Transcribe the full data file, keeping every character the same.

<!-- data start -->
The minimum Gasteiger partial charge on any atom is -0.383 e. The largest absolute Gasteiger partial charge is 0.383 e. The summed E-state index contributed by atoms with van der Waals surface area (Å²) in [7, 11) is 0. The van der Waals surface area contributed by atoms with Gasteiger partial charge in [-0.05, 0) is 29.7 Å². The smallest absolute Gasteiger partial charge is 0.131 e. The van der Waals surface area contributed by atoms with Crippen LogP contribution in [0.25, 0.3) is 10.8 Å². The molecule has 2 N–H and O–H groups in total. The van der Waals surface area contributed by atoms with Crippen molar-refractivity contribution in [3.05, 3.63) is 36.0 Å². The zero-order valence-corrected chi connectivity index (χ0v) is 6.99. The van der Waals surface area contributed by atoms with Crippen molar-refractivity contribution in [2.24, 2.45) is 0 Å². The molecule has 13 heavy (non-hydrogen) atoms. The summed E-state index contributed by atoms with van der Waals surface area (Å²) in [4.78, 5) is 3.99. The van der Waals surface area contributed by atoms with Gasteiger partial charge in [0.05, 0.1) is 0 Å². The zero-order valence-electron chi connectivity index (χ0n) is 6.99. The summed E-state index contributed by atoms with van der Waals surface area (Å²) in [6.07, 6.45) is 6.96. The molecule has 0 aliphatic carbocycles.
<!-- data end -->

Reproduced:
The minimum Gasteiger partial charge on any atom is -0.383 e. The largest absolute Gasteiger partial charge is 0.383 e. The summed E-state index contributed by atoms with van der Waals surface area (Å²) in [7, 11) is 0. The van der Waals surface area contributed by atoms with Gasteiger partial charge in [-0.05, 0) is 29.7 Å². The smallest absolute Gasteiger partial charge is 0.131 e. The van der Waals surface area contributed by atoms with Crippen LogP contribution in [0.25, 0.3) is 10.8 Å². The molecule has 2 N–H and O–H groups in total. The van der Waals surface area contributed by atoms with Crippen molar-refractivity contribution in [3.05, 3.63) is 36.0 Å². The zero-order valence-corrected chi connectivity index (χ0v) is 6.99. The van der Waals surface area contributed by atoms with Crippen molar-refractivity contribution in [2.24, 2.45) is 0 Å². The molecule has 13 heavy (non-hydrogen) atoms. The summed E-state index contributed by atoms with van der Waals surface area (Å²) in [4.78, 5) is 3.99. The van der Waals surface area contributed by atoms with Gasteiger partial charge in [0.05, 0.1) is 0 Å². The zero-order valence-electron chi connectivity index (χ0n) is 6.99. The summed E-state index contributed by atoms with van der Waals surface area (Å²) in [6.07, 6.45) is 6.96. The molecule has 0 aliphatic carbocycles.